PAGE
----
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  • Beamline Optics

    Beamline Optics and Deceleration

    The size, shape and position of the beam spot at the sample position is measured by installing a plastic scintillator (BC412) in the sample position (in either spectrometer) and imaging the light emitted by the scintillator with a CCD camera. Such images are used for the final stage of beamline tuning to ensure good focussing and position of the beamspot over a range of magnetic fields and implantation energies.

    CCD beam spot imaging system.

    In order to precisely focus and steer the radioactive ion beam spot onto small samples we have developed an inexpensive yet versatile CCD system to image the light produced when the ion beam is stopped in a piece of scintillator mounted in a sample holder. This system allows one to nearly make real time adjustments to the electrostatic optical elements which define the shape and position of the beam spot.

    Figure 1: A typical black and whit beam spot image. The contrast and brightness have been modified such that all features become apparent. The square shape outside the beamspot is formed by a copper heat shield that has been placed at the end of the cryostat.

    The heart of this system is a 16-bit monochrome CCD camera (model MX516 manufactured by Starlight Xpress, UK) incorporating a low-noise CCD and Peltier cooler. The MX516's low dark current allows for long exposures to be made. A 50mm f/1.4 lens provides a narrow 7 degree field of view on the 510 x 290 pixel CCD. Peak sensitivity of the CCD ocurrs at 500-550 nm, close to the emission wavelength of several types of plastic and inorganic (UHV compatible) scintillation detectors.

    The camera is mounted outside the UHV chamber but views the sample face almost along the beam axis through a UHV viewport and via a front surface mirror mounted inside the UHV chamber which provides an approximately 90 degree bend in the optical path.

    For each 8Li ion stopped, energy is deposited into the scintillator via three channels. The initial beam energy first contributes up to 30 keV per stopped ion. Secondly, when the ion decays the energetic beta contributes an amount of energy that depends on its path length in scintillator, averaging a hundred keV or so. Finally, two very short-ranged alpha particles produced in the decay of 8Be from an excited state each contribute 1.6 MeV.

    Exposures of 30 seconds are sufficient to record the 8Li beam spot with an ion flux of about 107 per second incident on 0.25mm thick Bicron BC412 plastic scintillator. An example image of the beam spot is shown above. In the picture the beam spot has a FWHM of (1.1 ± 0.2)mm. With longer exposures it is also possible to image the light produced by much more intense beams of stable ions obtained from an off-line ion source.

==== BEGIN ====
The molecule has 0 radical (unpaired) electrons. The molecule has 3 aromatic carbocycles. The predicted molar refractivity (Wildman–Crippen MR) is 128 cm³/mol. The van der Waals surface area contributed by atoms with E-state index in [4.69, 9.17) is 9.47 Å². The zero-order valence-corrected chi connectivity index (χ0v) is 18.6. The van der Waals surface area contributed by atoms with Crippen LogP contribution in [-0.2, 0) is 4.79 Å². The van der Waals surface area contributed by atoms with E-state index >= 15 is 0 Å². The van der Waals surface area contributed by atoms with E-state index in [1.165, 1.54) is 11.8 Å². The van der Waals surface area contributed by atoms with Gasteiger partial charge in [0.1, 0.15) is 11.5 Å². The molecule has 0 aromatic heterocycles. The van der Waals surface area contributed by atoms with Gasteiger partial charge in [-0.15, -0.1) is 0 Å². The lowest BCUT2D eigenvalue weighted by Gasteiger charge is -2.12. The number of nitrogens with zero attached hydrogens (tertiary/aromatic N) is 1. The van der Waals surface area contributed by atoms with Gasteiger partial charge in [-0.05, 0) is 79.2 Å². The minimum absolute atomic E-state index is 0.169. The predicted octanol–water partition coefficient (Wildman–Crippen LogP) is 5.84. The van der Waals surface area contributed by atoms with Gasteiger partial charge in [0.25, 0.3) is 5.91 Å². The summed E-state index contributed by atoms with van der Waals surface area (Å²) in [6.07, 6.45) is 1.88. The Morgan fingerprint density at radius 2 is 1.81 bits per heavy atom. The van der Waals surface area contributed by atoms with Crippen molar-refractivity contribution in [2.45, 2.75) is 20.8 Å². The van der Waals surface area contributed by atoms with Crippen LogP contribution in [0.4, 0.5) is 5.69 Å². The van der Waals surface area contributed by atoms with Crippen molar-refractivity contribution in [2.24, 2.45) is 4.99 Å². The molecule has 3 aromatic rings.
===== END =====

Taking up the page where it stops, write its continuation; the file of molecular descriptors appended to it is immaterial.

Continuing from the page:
Using the source code provided by Starlight Xpress, we have created a small program that enables conversion from the original fits image format to an ascii data file. This file is then imported into PHYSICA to allow for further qualitative and quantitative image analysis.

    From the black and white image we can see where the majority of the beam energy is being deposited. However, without extensive contrast manipulation it is difficult to understand more specific details such as the beam intensity peak shape. A surface plot of the entire image matrix or a cross section plot of one of the rows/columns reveals that the peak normally follows a Gaussian distribution. This is shown below in figures 2 and 3.

    Figure 2: Surface plot of the same image as in Figure 1. Figure 3: Cross-section graph of the same image as in Figure 1. The data was obtained by averaging over all angles around the peak. The red line represents a fit to the sum of two Gaussian distributions.

    Implantation Depth and Deceleration

    Typically the ion beam has an energy of about 30.5 keV which is modified slightly by the sodium cell bias. To control the ion implantation range, one can adjust the beam energy. In practice this is done by raising the entire experiment (sample, cryostat, magnet, rf system, daq computer ...) to a high positive voltage on the "platform". From the point of view of the ions in the beam this presents a potential hill that they must climb at the expense of their longitudinal velocity.

    A radial section of the end of the beamline in the high field spectrometer (in the bore of the solenoid) is shown below. The contours indicate 10% of the range of the potential difference between the red areas (shorted to the platform) and the green area (shorted to ground). The potential map was made by numerical solution of Laplace's equation in cylindrical geometry using the program RELAX3D. The beam incides from the right.

    Potential maps such as this are used to predict how the beam is transported into the sample, i.e. the terminal beamspot, and how this is modified by upstream electrostatic beamline optics. The high magnetic field of the superconducting solenoid has a significant effect on this transport and is included in such calculations.

    Looking along the axis (r=0), an example of the potential hill presented to the beam is shown below. Its shape can be modified somewhat by deceleration electrode arrays between the platform and ground.


    More details of the Low Energy Beam Transport (including the βNMR facility)optics can be found here.

    Page last modified: 07/23/09 02:45 by Andrew MacFarlane.